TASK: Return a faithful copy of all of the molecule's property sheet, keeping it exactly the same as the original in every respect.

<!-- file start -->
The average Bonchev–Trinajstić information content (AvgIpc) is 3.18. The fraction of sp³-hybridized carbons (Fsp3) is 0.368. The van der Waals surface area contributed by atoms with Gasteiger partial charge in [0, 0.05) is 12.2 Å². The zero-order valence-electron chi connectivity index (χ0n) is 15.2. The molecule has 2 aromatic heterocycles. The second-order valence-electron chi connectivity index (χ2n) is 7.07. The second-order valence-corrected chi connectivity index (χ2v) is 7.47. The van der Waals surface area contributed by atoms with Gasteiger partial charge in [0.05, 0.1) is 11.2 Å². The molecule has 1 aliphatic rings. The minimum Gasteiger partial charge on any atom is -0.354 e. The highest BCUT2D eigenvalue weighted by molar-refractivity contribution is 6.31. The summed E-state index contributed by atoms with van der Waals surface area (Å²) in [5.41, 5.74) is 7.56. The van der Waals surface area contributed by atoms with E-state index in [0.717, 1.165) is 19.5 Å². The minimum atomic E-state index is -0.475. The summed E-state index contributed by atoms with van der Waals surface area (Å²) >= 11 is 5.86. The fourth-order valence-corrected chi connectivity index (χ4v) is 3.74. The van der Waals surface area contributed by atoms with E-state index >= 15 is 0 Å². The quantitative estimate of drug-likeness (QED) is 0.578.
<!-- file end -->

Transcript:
The average Bonchev–Trinajstić information content (AvgIpc) is 3.18. The fraction of sp³-hybridized carbons (Fsp3) is 0.368. The van der Waals surface area contributed by atoms with Gasteiger partial charge in [0, 0.05) is 12.2 Å². The zero-order valence-electron chi connectivity index (χ0n) is 15.2. The molecule has 2 aromatic heterocycles. The second-order valence-electron chi connectivity index (χ2n) is 7.07. The second-order valence-corrected chi connectivity index (χ2v) is 7.47. The van der Waals surface area contributed by atoms with Gasteiger partial charge in [0.05, 0.1) is 11.2 Å². The molecule has 1 aliphatic rings. The minimum Gasteiger partial charge on any atom is -0.354 e. The highest BCUT2D eigenvalue weighted by molar-refractivity contribution is 6.31. The summed E-state index contributed by atoms with van der Waals surface area (Å²) in [5.41, 5.74) is 7.56. The van der Waals surface area contributed by atoms with E-state index in [0.717, 1.165) is 19.5 Å². The minimum atomic E-state index is -0.475. The summed E-state index contributed by atoms with van der Waals surface area (Å²) >= 11 is 5.86. The fourth-order valence-corrected chi connectivity index (χ4v) is 3.74. The van der Waals surface area contributed by atoms with E-state index >= 15 is 0 Å². The quantitative estimate of drug-likeness (QED) is 0.578.